This is the third and final installment of a series aimed at exploring the weight categories athletes might choose in effort to make the 2024 USA Greco-Roman Olympic Team. As explained previously, Senior wrestling seasons that end with a World Championships avail ten weight categories — four of which hold a non-Olympic designation. The Olympic Games are contested in only six such weight classes, thus forcing wrestlers in non-Olympic categories to decide whether they will “bump up” or “drop down” to the Olympic weight they feel offers the best fit.
In Part I, athletes from the two lightest non-Olympic classes (or “World weights”) were discussed, but only one category — 63 kilograms — invited enough conjecture to warrant detailed projections. That is because, barring drastic size increases, all of the wrestlers at 55 kg are expected to simply move up to 60. For Part II, 72 kilograms was the lone weight category highlighted. Part III covers 82 kg, which is slotted between Olympic weights 77 and 87 kg.
2024 USA Olympic Team Selection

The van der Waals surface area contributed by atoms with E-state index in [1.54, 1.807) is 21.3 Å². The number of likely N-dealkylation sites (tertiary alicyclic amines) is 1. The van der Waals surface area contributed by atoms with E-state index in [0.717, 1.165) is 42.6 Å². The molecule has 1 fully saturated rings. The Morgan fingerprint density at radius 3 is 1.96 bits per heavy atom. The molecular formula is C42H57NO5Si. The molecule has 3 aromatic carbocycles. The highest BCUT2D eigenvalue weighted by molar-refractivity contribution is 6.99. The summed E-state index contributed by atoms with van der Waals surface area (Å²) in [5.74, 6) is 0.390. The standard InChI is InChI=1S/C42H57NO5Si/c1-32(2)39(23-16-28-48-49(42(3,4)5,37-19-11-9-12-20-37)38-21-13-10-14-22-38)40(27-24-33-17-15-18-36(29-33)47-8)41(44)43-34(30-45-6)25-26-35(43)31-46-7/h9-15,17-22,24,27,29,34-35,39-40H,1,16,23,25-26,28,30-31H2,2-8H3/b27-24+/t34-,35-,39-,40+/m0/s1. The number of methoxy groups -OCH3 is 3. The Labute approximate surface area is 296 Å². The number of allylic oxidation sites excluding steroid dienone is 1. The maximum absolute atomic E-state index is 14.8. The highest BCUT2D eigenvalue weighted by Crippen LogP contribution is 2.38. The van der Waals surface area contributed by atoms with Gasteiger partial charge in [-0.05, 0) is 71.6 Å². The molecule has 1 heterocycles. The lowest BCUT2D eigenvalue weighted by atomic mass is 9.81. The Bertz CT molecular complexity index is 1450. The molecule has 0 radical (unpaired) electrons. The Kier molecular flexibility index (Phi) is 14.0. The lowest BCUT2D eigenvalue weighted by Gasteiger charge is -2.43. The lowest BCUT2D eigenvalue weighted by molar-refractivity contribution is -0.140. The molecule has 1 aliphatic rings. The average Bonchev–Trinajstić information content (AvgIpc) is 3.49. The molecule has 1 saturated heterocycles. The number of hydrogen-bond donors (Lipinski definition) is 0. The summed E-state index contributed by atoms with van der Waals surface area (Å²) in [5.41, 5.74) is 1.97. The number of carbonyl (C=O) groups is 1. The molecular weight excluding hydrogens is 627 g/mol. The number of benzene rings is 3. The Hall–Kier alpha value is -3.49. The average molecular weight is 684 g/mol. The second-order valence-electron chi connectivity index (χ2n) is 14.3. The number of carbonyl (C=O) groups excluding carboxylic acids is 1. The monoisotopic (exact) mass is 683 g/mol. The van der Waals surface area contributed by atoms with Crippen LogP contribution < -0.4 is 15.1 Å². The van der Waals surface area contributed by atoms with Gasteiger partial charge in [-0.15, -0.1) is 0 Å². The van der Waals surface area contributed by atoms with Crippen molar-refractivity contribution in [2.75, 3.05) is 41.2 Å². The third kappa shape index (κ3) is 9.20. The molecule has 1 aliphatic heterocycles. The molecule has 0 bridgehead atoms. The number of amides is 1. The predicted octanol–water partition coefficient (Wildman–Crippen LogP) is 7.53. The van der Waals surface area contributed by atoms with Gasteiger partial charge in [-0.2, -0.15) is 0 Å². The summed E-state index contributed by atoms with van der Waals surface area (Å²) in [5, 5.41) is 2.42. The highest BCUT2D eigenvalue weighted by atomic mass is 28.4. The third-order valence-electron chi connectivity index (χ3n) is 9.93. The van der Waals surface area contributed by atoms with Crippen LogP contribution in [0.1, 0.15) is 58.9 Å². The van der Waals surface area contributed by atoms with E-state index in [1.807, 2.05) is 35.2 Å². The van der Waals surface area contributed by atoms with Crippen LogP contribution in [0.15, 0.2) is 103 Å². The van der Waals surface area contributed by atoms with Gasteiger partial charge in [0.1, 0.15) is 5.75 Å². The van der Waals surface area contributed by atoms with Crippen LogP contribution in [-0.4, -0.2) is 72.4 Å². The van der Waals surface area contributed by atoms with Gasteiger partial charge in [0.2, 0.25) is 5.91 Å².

Words one might use when it comes to the temporary removal of the aforementioned four weight classes in advance of an Olympiad are “consolidation” and “absorption”. These terms best describe what occurs when narrowing ten weight categories down to six. The weight classes are, in fact, consolidated — and four of the six Olympic weights absorb four non-Olympic (or “World” weights). The number is four, not six, because 97 and 130 kilograms are naturally unaffected by this process (unless you are in Hungary).
OLYMPIC WEIGHT CATEGORIES
The Bill Farrell Memorial in November should provide some answers for the US program relative to the athletes who have recently competed in non-Olympic weight classes. As is custom, the highest-placing American (top-4) in each bracket, who has not yet qualified, will receive a berth in the Olympic Trials. For those competitors who do not travel to New York, the Nationals in Fort Worth, Texas are available four weeks hence; and that tournament will deliver five more Trials contestants per weight category.
Other avenues for wrestlers to qualify for the Olympic Team Trials are:
- Top-2 from the Armed Forces Championships (February).
- First place from the NCAA Division I National Championships (March).
- First place from the “Last Chance OTT Qualifier” (March).